And the final bid is for the districts of Bassetlaw and Newark and Sherwood, with projects planned in Worksop and the Castle ward of Newark.
It means all seven district and borough councils in Nottinghamshire and the unitary authority of Nottingham have received some Safer Streets funding, with Police and Crime Commissioner Caroline Henry keen to ensure a fair distribution of public funding for safety measures in areas with an identified need.
“An absolutely huge amount of work has happened behind the scenes to make this funding bids a success. Working closely with each of our local authority partners, my Office and key partners have painstakingly put together first-class funding bids,” said Commissioner Henry.
“It follows the success in three previous rounds of Safer Streets funding, and the experience is clear in the fact that we have increased the sums of money coming to Nottinghamshire in every round of funding.”
The first Safer Streets programme brought £550,000 to Newark in 2020/21, followed by £914,000 for Nottingham city and Mansfield in the second round in 2021/22 and £1.1 million for Sutton-in-Ashfield and Worksop South in the last round, also in 2021/22.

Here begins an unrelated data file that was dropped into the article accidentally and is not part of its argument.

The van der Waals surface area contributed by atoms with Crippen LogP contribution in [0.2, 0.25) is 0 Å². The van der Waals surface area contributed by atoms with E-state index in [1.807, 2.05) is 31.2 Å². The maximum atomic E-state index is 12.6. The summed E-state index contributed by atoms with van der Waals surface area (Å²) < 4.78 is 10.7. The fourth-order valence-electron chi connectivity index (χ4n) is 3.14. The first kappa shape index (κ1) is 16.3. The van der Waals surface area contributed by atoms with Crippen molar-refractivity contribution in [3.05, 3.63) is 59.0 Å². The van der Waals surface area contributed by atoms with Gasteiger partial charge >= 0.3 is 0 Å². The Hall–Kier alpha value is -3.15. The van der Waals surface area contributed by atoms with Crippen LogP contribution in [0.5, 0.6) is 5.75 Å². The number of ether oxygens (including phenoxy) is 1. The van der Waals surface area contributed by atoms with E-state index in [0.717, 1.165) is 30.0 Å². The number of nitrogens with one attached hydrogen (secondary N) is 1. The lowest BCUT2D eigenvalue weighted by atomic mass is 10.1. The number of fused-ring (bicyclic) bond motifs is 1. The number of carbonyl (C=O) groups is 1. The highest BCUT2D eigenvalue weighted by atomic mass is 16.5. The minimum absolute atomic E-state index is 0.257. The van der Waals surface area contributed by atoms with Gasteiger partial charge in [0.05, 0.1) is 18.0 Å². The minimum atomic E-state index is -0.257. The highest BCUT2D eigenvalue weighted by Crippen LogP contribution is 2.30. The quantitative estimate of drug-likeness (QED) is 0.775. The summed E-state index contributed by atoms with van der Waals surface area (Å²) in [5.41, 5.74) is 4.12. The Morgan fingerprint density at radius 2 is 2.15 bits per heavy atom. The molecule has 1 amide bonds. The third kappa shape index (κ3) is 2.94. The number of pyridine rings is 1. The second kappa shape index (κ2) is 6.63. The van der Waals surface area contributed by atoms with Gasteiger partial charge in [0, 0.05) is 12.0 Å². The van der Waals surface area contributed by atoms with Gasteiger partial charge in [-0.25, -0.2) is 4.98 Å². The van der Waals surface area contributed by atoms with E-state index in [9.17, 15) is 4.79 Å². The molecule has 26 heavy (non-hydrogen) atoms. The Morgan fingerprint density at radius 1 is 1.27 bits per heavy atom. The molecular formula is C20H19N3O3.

“It is a phenomenal achievement to secure a whopping £3 million this time around,” said Commissioner Henry.
“This is another massive step forward in the delivery of the three priorities in our Make Notts Safe Plan - preventing crime and protecting people from harm, responding efficiently and effectively to community needs and supporting victims and survivors, witnesses and communities.”
The partners who worked closely with the Office of the Police and Crime Commissioner on the funding bids were Ashfield District Council, Bassetlaw District Council, Broxtowe Borough Council, Gedling Borough Council, Mansfield District Council, Newark & Sherwood District Council, Nottingham City Council and Rushcliffe Borough Council.
Chief Constable Craig Guildford, of Nottinghamshire Police, welcomed the funding, which will support the work carried out every day by the force to keep people safe and increase public confidence.